I don’t think I’ve ever come across an author who paints scenes as vividly as Dinah Jefferies. I very much enjoyed The Tea Planter’s Wife which I read a couple of years ago so I was thrilled to receive a review copy of this book.
The book is set mostly in 1930s Burma. Belle Hatton arrives there to begin a glamorous job as a nightclub singer. But she is also intrigued by a family secret: a 25 year-old newspaper cutting discovered in her parents’ belongings after their deaths tells of their rapid departure from Rangoon in 1911 after the disappearance of their baby daughter, Elvira. Belle is determined to find out what happened to the sister she never knew she had. Details emerge showing that her mother was thought responsible for the baby’s death although this was never proved but as Belle delves further into the mystery she finds herself in danger from someone who clearly wants the truth to remain hidden – but who should she trust?
If ever a novel had the power to transport me to another place, it’s this one! I could see the glittering gold pagodas, bustling harbour, streets swarming with rickshaws, bicycles, cars and horse-drawn gharries. I could also feel the oppressive heat, and growing menace.
Life for the British people when Belle’s mother arrived in the early 1900s was glamorous and exciting:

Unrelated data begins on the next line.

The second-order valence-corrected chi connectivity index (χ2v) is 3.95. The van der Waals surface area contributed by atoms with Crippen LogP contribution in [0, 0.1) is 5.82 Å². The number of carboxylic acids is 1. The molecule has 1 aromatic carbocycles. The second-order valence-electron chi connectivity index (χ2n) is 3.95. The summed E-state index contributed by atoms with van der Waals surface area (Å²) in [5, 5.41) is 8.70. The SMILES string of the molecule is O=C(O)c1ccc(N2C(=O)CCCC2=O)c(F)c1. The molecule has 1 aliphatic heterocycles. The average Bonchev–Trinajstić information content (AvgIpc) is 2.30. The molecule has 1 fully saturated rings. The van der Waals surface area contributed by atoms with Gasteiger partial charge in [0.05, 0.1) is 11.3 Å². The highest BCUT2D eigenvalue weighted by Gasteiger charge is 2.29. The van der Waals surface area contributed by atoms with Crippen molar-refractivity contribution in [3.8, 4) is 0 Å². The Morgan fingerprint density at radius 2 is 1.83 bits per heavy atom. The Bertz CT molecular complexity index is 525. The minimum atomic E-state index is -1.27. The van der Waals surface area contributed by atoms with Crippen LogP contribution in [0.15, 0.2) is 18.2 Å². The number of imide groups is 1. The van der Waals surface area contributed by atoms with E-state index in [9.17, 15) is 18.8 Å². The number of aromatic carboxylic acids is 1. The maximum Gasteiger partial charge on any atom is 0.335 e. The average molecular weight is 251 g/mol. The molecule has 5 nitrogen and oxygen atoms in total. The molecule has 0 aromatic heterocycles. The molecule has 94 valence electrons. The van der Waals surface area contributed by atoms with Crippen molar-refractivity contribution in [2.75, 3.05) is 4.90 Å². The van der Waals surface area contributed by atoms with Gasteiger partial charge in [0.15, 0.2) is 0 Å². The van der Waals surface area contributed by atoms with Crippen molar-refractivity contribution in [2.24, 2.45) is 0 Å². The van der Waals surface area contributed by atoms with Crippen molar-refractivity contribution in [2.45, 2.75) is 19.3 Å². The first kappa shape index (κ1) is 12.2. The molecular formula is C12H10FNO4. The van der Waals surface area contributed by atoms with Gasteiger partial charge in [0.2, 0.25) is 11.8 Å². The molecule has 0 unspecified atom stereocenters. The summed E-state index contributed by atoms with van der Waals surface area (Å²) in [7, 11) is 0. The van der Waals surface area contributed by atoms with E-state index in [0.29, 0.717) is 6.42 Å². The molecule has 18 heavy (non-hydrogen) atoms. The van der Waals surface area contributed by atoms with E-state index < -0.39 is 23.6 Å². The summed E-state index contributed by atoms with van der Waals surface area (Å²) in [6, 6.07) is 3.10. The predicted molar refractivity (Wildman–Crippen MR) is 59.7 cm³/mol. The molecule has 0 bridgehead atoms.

Cocktails, dinner parties and those lavish, night-long garden parties. The sheer joy of a Parisian silk dress skimming my skin…Then, having drunk too much champagne, watching pink and orange lanterns swaying in the breeze as the sky turned indigo just before dawn. But oh, the garden, with its perfumed flowers and the huge canopies of trees where monkeys swung in the branches.
So what went wrong?
Some sections are told from the mother’s point of view, describing her post-natal experience, the collapse of their marriage and her altered life back in England and the impossible condition to which she was forced to agree.
I found both viewpoints equally absorbing and they are skilfully woven together to reach a satisfying conclusion. I’d recommend this book to anyone who enjoys historical mysteries set in exotic locations.
The Missing Sister is published by Penguin, ISBN 9780241985434.
My thanks to the publisher and Netgalley for a review copy in return for an unbiased review.